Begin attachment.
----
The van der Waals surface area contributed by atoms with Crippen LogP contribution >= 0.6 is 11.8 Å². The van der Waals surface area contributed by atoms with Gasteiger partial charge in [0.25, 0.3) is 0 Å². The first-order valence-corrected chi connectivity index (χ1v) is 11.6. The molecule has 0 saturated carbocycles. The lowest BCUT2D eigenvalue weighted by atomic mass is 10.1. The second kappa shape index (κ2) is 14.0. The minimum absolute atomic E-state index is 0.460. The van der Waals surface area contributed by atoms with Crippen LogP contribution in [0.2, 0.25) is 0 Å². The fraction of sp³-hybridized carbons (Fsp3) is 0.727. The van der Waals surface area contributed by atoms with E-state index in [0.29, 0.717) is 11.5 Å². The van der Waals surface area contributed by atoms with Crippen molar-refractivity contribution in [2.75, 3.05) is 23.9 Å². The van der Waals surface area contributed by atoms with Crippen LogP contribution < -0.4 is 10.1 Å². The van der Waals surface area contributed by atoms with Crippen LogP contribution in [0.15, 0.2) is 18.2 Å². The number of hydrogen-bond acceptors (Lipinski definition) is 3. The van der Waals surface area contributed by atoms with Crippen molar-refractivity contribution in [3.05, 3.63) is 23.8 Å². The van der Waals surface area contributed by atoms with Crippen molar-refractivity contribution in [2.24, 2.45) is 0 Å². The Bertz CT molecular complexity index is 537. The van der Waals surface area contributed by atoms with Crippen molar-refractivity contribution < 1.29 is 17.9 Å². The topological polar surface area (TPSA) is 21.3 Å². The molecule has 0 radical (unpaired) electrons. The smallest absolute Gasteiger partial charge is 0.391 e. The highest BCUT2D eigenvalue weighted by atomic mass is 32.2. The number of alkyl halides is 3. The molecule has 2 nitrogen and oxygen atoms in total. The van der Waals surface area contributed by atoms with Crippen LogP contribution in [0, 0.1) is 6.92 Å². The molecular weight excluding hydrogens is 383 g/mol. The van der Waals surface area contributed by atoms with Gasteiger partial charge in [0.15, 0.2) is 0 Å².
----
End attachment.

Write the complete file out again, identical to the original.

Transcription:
The van der Waals surface area contributed by atoms with Crippen LogP contribution >= 0.6 is 11.8 Å². The van der Waals surface area contributed by atoms with Gasteiger partial charge in [0.25, 0.3) is 0 Å². The first-order valence-corrected chi connectivity index (χ1v) is 11.6. The molecule has 0 saturated carbocycles. The lowest BCUT2D eigenvalue weighted by atomic mass is 10.1. The second kappa shape index (κ2) is 14.0. The minimum absolute atomic E-state index is 0.460. The van der Waals surface area contributed by atoms with Crippen LogP contribution in [0.2, 0.25) is 0 Å². The fraction of sp³-hybridized carbons (Fsp3) is 0.727. The van der Waals surface area contributed by atoms with E-state index in [0.29, 0.717) is 11.5 Å². The van der Waals surface area contributed by atoms with Crippen molar-refractivity contribution in [2.75, 3.05) is 23.9 Å². The van der Waals surface area contributed by atoms with Crippen LogP contribution < -0.4 is 10.1 Å². The van der Waals surface area contributed by atoms with Crippen LogP contribution in [0.15, 0.2) is 18.2 Å². The number of hydrogen-bond acceptors (Lipinski definition) is 3. The van der Waals surface area contributed by atoms with Crippen molar-refractivity contribution in [3.05, 3.63) is 23.8 Å². The van der Waals surface area contributed by atoms with Crippen molar-refractivity contribution in [2.24, 2.45) is 0 Å². The Bertz CT molecular complexity index is 537. The van der Waals surface area contributed by atoms with Crippen molar-refractivity contribution < 1.29 is 17.9 Å². The topological polar surface area (TPSA) is 21.3 Å². The molecule has 0 radical (unpaired) electrons. The smallest absolute Gasteiger partial charge is 0.391 e. The highest BCUT2D eigenvalue weighted by atomic mass is 32.2. The number of alkyl halides is 3. The molecule has 2 nitrogen and oxygen atoms in total. The van der Waals surface area contributed by atoms with Crippen LogP contribution in [0, 0.1) is 6.92 Å². The molecular weight excluding hydrogens is 383 g/mol. The van der Waals surface area contributed by atoms with Gasteiger partial charge in [0.15, 0.2) is 0 Å².